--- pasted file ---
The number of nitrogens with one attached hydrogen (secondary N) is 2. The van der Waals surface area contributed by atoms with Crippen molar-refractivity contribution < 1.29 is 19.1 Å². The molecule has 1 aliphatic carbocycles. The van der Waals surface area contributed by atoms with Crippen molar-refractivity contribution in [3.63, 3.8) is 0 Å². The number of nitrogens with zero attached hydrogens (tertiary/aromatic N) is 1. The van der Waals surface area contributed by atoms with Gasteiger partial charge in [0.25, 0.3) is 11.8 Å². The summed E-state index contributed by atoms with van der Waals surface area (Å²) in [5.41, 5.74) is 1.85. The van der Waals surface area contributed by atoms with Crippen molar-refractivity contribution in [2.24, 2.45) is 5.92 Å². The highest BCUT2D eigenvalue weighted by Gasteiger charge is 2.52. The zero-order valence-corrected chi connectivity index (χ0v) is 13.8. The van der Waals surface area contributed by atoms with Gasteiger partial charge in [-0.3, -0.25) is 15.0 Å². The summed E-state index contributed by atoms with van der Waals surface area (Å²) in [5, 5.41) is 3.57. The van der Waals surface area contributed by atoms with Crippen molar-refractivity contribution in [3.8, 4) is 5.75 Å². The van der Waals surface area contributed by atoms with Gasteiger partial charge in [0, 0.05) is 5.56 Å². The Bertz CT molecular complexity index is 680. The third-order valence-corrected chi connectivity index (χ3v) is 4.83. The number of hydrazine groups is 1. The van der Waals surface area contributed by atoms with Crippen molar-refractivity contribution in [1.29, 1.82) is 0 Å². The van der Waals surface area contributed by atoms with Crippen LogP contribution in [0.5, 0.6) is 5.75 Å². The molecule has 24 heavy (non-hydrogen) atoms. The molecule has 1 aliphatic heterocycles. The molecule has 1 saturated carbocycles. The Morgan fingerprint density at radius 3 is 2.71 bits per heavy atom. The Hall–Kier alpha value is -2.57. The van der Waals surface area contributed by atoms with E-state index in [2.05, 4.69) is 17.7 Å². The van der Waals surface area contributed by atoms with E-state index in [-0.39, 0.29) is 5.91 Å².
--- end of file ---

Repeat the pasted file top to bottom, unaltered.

The number of nitrogens with one attached hydrogen (secondary N) is 2. The van der Waals surface area contributed by atoms with Crippen molar-refractivity contribution < 1.29 is 19.1 Å². The molecule has 1 aliphatic carbocycles. The van der Waals surface area contributed by atoms with Crippen molar-refractivity contribution in [3.63, 3.8) is 0 Å². The number of nitrogens with zero attached hydrogens (tertiary/aromatic N) is 1. The van der Waals surface area contributed by atoms with Gasteiger partial charge in [0.25, 0.3) is 11.8 Å². The summed E-state index contributed by atoms with van der Waals surface area (Å²) in [5.41, 5.74) is 1.85. The van der Waals surface area contributed by atoms with Crippen molar-refractivity contribution in [2.24, 2.45) is 5.92 Å². The highest BCUT2D eigenvalue weighted by Gasteiger charge is 2.52. The zero-order valence-corrected chi connectivity index (χ0v) is 13.8. The van der Waals surface area contributed by atoms with Gasteiger partial charge in [-0.3, -0.25) is 15.0 Å². The summed E-state index contributed by atoms with van der Waals surface area (Å²) in [5, 5.41) is 3.57. The van der Waals surface area contributed by atoms with Crippen molar-refractivity contribution in [3.8, 4) is 5.75 Å². The van der Waals surface area contributed by atoms with Gasteiger partial charge in [0, 0.05) is 5.56 Å². The Bertz CT molecular complexity index is 680. The third-order valence-corrected chi connectivity index (χ3v) is 4.83. The number of hydrazine groups is 1. The van der Waals surface area contributed by atoms with Crippen molar-refractivity contribution in [1.29, 1.82) is 0 Å². The van der Waals surface area contributed by atoms with Crippen LogP contribution in [0.5, 0.6) is 5.75 Å². The molecule has 24 heavy (non-hydrogen) atoms. The molecule has 1 aliphatic heterocycles. The molecule has 1 saturated carbocycles. The Morgan fingerprint density at radius 3 is 2.71 bits per heavy atom. The Hall–Kier alpha value is -2.57. The van der Waals surface area contributed by atoms with E-state index in [2.05, 4.69) is 17.7 Å². The van der Waals surface area contributed by atoms with E-state index in [-0.39, 0.29) is 5.91 Å².